Speaking of Measuring success in units of happiness and not revenue… This is a perfect segue into my visit to Charlie Trotters. Late last year it was announced that the famed Charlie Trotter, who was and still is a ground breaker in American Cuisine was closing his doors to his famed Lincoln Park Restaurant. Many of today’s hottest chefs have paid their dues under Trotter. As with all things sometimes the pioneers get forgotten or taken for granted.I have heard the question many times is Charlie Trotter still relevant is the food scene?I think those  that think he’s not are  too jaded. Many of the hot new modern chefs can owe their success to him directly or indirectly. Charlie Trotter knows he has nothing to prove and is closing his famed door in August to pursue other things like studying Philosophy. That’s a well-rounded healthy man who knows when to move on and change it up. I’m lucky to have a generous Certain Someone in my life who knew the importance of visiting  this institution. We dined with another couple and had a grand time.While the final bill  with the bottles of wine ,could have easily flown us to Europe, it was worth it. I loved the formality of the restaurant with the suited servers who attended to your every need. I even glimpsed Chef in the kitchen getting ready to greet another lucky girl who was blindfolded and being lead to his chefs table for a birthday surprise.Its a nice change from the grungy hipster edgy vibes you find elsewhere. The food was beautifully presented and a work of art. Small in portions, yet carefully crafted. That style of cooking is very hard to replicate and takes years of dedication passion and a cultivated eye and palate.

I tried to recreate a recipe I have from one of his cookbooks Workin’ More Kitchen Sessions With Charlie Trotters. Soft Shelled Crab with Curried Tomato Sauce and Cumin Vinaigrette.  This is my second crab post I realize, but this is the last month of the soft shell crab season. They are now available year round in frozen form as well. My favorite aspect of the recipe was the pine nut flour coating. This will be my go to breading for frying. It’s amazing. So many aspects of this recipe can be adapted to others.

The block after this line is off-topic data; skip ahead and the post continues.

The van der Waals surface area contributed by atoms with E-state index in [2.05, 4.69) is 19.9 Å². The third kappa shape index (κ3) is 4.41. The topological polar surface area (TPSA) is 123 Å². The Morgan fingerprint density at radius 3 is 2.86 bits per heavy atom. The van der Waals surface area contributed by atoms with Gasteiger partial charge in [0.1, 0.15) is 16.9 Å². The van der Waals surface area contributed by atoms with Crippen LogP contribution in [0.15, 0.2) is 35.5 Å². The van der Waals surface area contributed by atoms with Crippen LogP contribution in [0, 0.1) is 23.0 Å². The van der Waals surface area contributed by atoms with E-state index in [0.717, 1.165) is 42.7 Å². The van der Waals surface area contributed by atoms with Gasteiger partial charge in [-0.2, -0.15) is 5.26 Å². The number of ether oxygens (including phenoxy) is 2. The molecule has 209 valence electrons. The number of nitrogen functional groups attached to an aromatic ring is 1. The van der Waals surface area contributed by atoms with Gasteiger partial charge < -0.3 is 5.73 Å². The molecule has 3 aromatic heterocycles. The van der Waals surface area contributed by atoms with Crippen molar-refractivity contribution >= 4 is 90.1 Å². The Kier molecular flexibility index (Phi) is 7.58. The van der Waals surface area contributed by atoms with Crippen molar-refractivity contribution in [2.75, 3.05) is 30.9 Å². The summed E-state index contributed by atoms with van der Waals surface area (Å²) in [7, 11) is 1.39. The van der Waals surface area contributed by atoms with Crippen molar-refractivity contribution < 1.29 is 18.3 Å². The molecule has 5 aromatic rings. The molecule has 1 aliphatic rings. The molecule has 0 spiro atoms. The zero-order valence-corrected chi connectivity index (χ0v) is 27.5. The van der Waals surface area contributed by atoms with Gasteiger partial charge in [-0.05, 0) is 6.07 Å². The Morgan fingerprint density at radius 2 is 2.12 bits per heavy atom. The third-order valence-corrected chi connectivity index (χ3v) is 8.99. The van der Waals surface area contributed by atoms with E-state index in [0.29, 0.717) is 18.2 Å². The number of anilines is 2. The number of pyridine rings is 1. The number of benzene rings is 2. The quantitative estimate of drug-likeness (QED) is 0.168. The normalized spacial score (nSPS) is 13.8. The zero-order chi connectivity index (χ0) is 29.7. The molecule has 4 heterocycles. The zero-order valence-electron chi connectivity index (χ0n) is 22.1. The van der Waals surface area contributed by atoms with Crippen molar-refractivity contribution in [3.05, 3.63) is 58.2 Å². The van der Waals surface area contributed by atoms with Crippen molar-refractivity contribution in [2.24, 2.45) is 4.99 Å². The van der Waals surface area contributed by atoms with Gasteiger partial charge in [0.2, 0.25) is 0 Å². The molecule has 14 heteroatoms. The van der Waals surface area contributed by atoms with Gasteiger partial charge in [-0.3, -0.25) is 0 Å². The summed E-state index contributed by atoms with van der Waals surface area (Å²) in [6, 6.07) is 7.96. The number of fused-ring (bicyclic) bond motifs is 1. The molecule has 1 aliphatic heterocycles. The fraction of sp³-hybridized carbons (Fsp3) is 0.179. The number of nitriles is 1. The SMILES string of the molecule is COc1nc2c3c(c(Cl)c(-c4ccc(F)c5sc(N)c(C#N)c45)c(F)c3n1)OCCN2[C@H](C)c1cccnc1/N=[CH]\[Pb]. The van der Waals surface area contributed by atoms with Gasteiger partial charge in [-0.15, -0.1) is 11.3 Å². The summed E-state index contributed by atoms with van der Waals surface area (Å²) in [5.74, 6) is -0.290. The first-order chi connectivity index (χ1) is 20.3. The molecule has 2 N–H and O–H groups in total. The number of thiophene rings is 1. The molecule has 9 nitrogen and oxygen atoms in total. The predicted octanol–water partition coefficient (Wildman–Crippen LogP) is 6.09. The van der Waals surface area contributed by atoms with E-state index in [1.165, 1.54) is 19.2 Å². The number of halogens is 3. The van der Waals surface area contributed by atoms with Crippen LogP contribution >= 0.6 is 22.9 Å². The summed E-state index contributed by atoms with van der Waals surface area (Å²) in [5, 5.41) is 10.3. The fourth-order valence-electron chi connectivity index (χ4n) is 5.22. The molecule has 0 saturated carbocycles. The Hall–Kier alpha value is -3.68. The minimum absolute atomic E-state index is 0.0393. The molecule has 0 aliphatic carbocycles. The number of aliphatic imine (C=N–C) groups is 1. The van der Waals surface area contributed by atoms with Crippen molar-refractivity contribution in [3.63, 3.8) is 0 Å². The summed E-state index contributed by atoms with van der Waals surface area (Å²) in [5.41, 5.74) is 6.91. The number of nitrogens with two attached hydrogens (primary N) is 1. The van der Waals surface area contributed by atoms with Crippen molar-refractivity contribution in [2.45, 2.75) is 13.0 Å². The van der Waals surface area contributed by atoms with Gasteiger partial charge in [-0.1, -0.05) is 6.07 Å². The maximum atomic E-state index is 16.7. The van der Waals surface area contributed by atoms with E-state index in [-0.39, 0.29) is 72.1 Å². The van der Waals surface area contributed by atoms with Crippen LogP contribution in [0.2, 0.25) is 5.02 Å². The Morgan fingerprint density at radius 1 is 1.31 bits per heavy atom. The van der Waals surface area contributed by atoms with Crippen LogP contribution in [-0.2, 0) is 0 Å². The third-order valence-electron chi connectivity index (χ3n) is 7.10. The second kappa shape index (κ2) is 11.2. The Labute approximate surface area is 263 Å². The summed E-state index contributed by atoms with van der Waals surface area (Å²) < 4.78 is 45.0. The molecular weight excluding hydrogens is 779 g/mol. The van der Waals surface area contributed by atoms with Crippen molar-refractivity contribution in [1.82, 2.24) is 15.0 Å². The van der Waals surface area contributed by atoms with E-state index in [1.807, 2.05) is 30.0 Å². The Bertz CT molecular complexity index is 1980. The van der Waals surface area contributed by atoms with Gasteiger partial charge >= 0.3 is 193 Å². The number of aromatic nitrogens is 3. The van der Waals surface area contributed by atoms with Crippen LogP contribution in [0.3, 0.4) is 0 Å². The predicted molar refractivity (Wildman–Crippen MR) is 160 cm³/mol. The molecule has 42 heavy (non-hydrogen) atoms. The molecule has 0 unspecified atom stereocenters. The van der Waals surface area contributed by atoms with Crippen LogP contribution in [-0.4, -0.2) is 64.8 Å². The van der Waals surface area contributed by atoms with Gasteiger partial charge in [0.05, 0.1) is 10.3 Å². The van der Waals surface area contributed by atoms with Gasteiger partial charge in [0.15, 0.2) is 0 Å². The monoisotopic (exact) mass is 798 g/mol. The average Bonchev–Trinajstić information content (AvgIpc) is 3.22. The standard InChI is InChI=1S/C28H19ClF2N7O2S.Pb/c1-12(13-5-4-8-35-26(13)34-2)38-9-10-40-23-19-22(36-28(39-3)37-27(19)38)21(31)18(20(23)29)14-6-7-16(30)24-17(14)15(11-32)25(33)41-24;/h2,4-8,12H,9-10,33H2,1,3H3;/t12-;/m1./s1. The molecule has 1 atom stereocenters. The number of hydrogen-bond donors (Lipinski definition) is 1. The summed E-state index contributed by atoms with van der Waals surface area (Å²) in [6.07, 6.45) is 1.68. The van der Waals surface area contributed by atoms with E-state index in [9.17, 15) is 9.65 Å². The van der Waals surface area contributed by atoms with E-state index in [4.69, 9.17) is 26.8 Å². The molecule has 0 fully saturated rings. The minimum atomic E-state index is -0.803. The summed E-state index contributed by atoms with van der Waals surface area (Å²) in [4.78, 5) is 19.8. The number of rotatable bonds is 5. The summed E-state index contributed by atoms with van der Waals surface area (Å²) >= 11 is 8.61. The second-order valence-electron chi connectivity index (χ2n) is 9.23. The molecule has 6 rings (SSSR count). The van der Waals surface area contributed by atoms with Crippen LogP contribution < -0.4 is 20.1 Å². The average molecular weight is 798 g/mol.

Many years ago I would have been a bit intimidated to cook out this book. A revisit, and I find it approachable and inspiring. Whether Charlie Trotters doors are closed or not, the  true Master Chef  and Artist will continue to inspire , teach and influence.

Soft Shell Crabs with Curried Tomato Sauce and Cumin Vinaigrette
Recipe type: entree
Prep time: 
Cook time: 
Total time: 
Serves: 4
Adapted from Workin' More Kitchen Sessions with Charlie Trotter
  • For the Sauce
  • 1 shallot
  • 2 cloves garlic minced
  • 1 tablespoon minced fresh ginger
  • 2 teaspoon minced lemongrass
  • 2 tablespoons olive oil
  • 2 teaspoons curry powder
  • 4 cherry tomatoes
  • 2 tablespoons chopped cilantro
  • 1 tablespoon white wine vinegar
  • ½ cup water
  • Salt and fresh ground black pepper
  • For the Soft Shelled Crabs
  • 2 tablespoons flour
  • ½ cups toasted pine nuts , grounded
  • salt and fresh ground black pepper
  • 1½ grape seed oil or vegetable oil
  • 4 cleaned soft shelled crabs
  • For the Vinaigrette
  • 1 tablespoon cumin seeds , toasted and ground
  • 1 tablespoon white wine vinegar
  • ½ cup extra virgin olive oil
  • 1 tablespoon fresh chives chopped
  • 4 leaves Belgian endive , julienned
  • ½ Granny Smith Apple
  • 3 tablespoons pine nuts
  • salt and fresh ground black pepper
  1. In a saucepan with the olive oil, saute the shallots , lemon grass, garlic and ginger on low medium heat until they become translucent. This will take 5 minutes approx.
  2. Add tomatoes, curry, cilantro , vinegar, and water. Simmer for 15 minutes until tomatoes break down and ingredients are combined.
  3. In a spice grinder ground the toasted pine nuts. Add flour, salt and peppers.
  4. Dredge the crabs in the pine nut flour mixture.
  5. Fry for three minutes on each side until golden.
  6. Carefully cut each fried crab in half with kitchen shears.
  7. Adjust seasoning if necessary with salt and pepper to taste.
  8. Whisk the ground cumin and vinegar.
  9. Slowly add the olive oil to form an emulsion.